Endoscopic surveillance for gastric cancer should continue long after H. pylori eradication
The risk of gastric cancer in patients cured of Helicobacter pylori appears to be greater in the second decade of follow-up than in the prior 10-year period, with the risk being specific to diffuse-type of disease among those with mild-to-moderate gastric atrophy, a study has reported.
The analysis included 2,737 patients who had yearly endoscopic follow-up after cure of H. pylori infection. Follow up lasted for up to 21.4 years (mean, 7.1 years). Urea breath tests were positive in 24 patients, suggesting possible reinfection with H. pylori, at a mean follow-up of 7.3 years.
Gastric cancer occurred in 68 patients during follow-up. Most tumours were endoscopically superficial type (81 percent) and in the early TNM stage (88 percent). Histologically, 43 of the cancers were intestinal type and 25 were diffuse type.
On Kaplan–Meier analysis, the risk for all gastric cancer after H. pylori eradication was 0.35 percent per year. The longest interval between H. pylori cure and cancer incidence was 18.3 years.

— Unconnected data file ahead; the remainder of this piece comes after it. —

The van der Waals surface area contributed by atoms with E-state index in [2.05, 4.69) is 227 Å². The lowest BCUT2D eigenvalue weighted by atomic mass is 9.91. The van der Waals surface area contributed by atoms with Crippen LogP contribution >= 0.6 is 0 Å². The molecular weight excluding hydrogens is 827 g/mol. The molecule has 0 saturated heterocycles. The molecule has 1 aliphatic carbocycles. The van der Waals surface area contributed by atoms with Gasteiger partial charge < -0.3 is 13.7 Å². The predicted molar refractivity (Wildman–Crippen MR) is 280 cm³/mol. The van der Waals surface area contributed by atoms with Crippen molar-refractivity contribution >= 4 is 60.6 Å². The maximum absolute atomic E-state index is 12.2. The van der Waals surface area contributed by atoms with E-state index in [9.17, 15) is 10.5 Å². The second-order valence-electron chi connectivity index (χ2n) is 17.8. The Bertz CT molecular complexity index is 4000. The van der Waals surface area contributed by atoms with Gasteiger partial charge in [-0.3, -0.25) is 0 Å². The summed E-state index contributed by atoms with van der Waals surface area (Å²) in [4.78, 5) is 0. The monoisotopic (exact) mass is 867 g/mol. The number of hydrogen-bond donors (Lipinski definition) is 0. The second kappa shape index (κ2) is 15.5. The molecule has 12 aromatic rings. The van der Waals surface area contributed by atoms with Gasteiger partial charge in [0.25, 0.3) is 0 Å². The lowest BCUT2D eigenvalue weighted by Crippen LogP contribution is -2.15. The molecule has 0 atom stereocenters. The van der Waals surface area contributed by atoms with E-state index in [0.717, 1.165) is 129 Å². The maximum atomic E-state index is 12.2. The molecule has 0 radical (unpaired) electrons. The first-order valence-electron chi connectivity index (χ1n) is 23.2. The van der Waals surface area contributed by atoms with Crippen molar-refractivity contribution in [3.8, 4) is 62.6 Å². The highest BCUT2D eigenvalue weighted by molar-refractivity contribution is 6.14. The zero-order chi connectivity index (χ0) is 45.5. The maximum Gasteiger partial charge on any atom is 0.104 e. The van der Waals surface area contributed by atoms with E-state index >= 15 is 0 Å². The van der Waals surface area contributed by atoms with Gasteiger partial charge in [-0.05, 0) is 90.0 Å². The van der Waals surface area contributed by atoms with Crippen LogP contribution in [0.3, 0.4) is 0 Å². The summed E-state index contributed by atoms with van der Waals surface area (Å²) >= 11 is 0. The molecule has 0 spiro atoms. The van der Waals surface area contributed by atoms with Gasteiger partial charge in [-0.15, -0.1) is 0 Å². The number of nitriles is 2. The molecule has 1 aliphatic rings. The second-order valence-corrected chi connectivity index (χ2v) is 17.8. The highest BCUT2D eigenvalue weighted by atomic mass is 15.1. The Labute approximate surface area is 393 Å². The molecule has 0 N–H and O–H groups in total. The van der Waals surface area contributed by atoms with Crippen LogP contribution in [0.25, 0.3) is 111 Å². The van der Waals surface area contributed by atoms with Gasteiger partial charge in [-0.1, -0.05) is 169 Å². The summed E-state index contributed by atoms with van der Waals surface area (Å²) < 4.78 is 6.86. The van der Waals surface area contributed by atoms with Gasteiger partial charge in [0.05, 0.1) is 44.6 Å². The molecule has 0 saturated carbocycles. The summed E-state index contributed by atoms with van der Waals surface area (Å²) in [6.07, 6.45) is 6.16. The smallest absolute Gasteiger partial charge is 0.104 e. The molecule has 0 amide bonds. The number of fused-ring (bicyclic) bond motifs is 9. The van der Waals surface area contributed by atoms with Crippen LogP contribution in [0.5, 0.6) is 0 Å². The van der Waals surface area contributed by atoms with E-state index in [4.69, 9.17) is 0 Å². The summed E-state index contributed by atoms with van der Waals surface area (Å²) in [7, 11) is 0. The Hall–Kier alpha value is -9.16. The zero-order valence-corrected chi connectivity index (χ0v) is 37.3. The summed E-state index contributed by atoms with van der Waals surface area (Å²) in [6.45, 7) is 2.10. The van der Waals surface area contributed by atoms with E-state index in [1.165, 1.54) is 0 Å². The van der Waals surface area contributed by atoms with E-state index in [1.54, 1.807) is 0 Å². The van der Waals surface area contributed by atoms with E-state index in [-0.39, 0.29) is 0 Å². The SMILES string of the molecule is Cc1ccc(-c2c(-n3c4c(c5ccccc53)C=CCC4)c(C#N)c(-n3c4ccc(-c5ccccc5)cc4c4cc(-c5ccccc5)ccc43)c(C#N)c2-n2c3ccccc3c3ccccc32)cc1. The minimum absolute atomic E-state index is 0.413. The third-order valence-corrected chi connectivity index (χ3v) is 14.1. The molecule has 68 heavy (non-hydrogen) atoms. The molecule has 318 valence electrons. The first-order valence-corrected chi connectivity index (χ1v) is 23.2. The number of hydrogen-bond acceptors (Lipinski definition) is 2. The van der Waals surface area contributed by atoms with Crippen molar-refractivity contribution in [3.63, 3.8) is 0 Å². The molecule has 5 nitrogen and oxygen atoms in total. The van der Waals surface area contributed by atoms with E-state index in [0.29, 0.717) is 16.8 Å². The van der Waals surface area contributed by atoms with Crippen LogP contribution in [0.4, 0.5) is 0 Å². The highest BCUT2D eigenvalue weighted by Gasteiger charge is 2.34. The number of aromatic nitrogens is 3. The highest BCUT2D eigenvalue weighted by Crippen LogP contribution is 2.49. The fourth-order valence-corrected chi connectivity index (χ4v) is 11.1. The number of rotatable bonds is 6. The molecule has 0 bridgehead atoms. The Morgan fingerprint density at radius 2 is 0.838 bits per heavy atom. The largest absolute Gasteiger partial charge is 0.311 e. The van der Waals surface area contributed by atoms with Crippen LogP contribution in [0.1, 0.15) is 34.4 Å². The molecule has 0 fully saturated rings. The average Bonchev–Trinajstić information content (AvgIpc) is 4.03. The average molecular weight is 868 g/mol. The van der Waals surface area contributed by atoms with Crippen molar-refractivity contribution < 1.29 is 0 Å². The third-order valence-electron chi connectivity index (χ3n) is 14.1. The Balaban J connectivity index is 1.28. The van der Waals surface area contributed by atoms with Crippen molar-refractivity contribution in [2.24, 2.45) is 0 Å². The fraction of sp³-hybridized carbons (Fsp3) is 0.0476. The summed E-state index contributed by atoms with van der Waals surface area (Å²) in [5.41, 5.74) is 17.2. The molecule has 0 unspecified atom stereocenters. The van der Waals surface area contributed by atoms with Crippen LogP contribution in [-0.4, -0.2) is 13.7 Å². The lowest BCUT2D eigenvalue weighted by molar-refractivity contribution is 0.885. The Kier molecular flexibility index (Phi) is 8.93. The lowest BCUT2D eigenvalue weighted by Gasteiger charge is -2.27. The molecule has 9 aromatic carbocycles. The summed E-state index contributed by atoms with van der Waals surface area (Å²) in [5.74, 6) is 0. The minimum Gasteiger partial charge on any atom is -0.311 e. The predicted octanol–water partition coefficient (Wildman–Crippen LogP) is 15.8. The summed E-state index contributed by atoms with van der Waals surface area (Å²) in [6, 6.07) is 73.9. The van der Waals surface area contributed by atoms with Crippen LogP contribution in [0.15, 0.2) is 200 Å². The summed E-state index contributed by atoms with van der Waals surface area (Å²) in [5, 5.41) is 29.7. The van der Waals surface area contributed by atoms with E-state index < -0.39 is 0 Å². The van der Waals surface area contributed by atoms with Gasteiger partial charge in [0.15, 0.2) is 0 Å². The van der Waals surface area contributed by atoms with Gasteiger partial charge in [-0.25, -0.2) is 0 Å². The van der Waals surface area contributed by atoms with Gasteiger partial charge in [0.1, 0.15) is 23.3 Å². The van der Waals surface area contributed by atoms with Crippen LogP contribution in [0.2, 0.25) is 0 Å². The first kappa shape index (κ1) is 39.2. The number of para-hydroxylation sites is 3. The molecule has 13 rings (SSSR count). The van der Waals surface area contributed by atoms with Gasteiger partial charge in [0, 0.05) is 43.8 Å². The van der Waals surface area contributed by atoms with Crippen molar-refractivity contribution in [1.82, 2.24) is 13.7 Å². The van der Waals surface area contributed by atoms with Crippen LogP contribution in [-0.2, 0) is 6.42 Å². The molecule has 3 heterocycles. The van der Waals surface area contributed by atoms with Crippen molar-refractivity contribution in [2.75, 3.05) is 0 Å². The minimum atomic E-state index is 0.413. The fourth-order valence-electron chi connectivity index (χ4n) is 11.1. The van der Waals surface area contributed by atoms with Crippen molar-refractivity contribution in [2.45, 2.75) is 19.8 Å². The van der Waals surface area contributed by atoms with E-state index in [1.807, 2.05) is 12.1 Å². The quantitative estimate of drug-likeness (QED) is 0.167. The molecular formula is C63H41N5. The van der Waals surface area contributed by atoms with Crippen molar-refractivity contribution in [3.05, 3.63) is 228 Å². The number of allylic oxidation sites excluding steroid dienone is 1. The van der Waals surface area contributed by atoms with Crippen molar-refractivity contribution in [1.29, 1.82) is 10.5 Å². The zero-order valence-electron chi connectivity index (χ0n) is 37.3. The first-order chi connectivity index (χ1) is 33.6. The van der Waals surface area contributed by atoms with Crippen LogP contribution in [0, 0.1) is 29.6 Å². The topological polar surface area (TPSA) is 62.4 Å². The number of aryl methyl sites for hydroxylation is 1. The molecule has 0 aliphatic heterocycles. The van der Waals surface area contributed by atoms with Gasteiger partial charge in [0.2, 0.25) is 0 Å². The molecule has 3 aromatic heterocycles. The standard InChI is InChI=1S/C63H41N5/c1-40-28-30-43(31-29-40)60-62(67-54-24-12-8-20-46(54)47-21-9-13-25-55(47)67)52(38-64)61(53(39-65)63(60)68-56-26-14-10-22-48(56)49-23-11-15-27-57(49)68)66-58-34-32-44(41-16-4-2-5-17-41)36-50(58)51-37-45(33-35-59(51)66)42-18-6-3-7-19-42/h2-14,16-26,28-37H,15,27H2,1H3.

The standardized incidence ratio (SIR) for diffuse-type gastric cancer was infinity (0 expected case and 4 observed cases) in the group of patients with mild gastric mucosal atrophy and 10.9 (95 percent confidence interval, 4.53–26.1) in the group of those with moderate atrophy. There was no marked increase in SIRs in either intestinal-type cancer, regardless of the grade of baseline gastric atrophy or in diffuse-type cancer in patients with severe atrophy.
The present data suggest that surveillance for gastric cancer should be continued beyond 10 years after eradication of the H. pylori infection, according to researchers.